#include <cedar/processing/ExternalData.h> // getInputSlot() returns ExternalData
#include <cedar/auxiliaries/MatData.h> // this is the class MatData, used internally in this step
: // <- the colon starts the member initialization list
mOutput(new cedar::aux::MatData(cv::Mat::zeros(1, 1, CV_32F)))
/* Declare both inputs; the "true" means that the inputs are mandatory, i.e.,
the step will not run unless both of the inputs are connected to data.
// Declare the output and set it to the output matrix defined above.
That's all we need to do in the constructor for now. Don't forget to declare a member variable mOutput of type cedar::aux::MatDataPtr in the header file SimpleSummation.h under private members (Add the line: "cedar::aux::MatDataPtr mOutput;"). In order to be able to use the step, we also have to tell it what to compute; for this, we implement the compute function:
// The arguments are unused here
void SimpleSummation::compute(const cedar::proc::Arguments&)
// Using data like this is more convenient.
cv::Mat& sum = mOutput->getData();
// Get a pointer to the first input.
cedar::aux::ConstDataPtr op1 = this->getInputSlot("operand1")->getData();
/* Retreive its stored data and add it to the sum.
Note, that we assume that op1 can be cast to MatData!
The call to the clone function is necessary to avoid writing into the input matrix.
sum = op1->getData<cv::Mat>().clone();
// Same as above for the second input.
cedar::aux::ConstDataPtr op2 = this->getInputSlot("operand2")->getData();
sum += op2->getData<cv::Mat>().clone();
// In a console application, this lets us see that the computation is actually happening.
std::cout << "A sum was computed!" << std::endl;
Again do not forget to declare the compute function as a private void method in the header-file: Add the line: "void compute(const cedar::proc::Arguments&);"
Note, that the compute function does not check that operand1 and operand2 are valid, non-null pointers. This is done automatically by the framework, because we specified the inputs to be mandatory in the constructor. Something that we do assume here is that the data connected to the input slots can be cast to cedar::aux::MatData.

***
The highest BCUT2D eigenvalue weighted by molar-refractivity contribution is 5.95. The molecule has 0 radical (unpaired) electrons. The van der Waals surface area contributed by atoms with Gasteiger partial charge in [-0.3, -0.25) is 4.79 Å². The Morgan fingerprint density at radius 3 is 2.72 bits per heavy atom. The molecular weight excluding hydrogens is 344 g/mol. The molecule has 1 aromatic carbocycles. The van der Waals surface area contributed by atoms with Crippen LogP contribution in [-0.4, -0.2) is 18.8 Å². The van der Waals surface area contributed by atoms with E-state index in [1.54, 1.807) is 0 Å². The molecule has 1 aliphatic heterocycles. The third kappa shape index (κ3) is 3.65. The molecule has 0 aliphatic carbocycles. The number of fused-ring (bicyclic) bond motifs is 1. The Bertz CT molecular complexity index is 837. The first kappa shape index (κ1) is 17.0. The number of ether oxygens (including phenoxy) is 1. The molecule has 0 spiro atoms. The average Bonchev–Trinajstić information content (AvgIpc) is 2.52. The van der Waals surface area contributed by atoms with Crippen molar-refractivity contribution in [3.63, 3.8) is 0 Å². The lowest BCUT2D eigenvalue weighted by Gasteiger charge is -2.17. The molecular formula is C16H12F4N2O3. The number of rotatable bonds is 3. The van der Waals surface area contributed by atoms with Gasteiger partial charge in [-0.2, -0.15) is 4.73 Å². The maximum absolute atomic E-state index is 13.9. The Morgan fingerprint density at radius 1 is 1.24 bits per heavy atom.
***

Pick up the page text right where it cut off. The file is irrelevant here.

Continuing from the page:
Tutorial: Plug In and Play
As a prepraration for using the SimpleSummation step in cedar, we first have to group our declarations into a plugin. These plugins can then be loaded from cedar and used for creating architecture files in a comfortable way.
Let us assume that our library compiles to libSimpleSummation.so and, so far, contains the code from the previous tutorials in SimpleSummation.h and SimpleSummation.cpp. In order to turn this library into a plugin, we add two more files: plugin.h and plugin.cpp to our PLUGIN_NAME directory. The plugin.h file must always contain at least this:
CEDAR_DECLARE_PROC_PLUGIN_FUNCTION(void pluginDeclaration(cedar::aux::PluginDeclarationListPtr plugin));
#endif // SIMPLE_SUMMATION_PLUGIN_H
Upon loading the plugin, the processing framework calls the function declared here and imports everything declared in the cedar::proc::PluginDeclaration. Therefore, we declare our summation step in this function:
void pluginDeclaration(cedar::aux::PluginDeclarationListPtr plugin)
After recompiling, now, the plugin is ready for use!
Using the Summation Step in cedar's GUI
Now it is time to include the summation plugin we created above. First, click on "Tools" in the main menu, then click on "Manage plugins ...". In the dialog that opens up, click "add", navigate to the library of our plugin and select the libSimpleSummation.so file located in the build directory. Once you click "ok", the plugins are loaded into the framework. Now, in the "Elements" tab, you should be able to find our plugin in the category "Utilities". Now you simply drag our summation step and for example two Gauss inputs into the white drawing field. Then connect the Gauss inputs to the summation step by dragging a line from the data slot (little circle) of the Gauss inputs to the input of the summation steps (also little circles). Now right click on your SimpleSummation Step to plot all the inputs and outputs and verify the correctness of your code.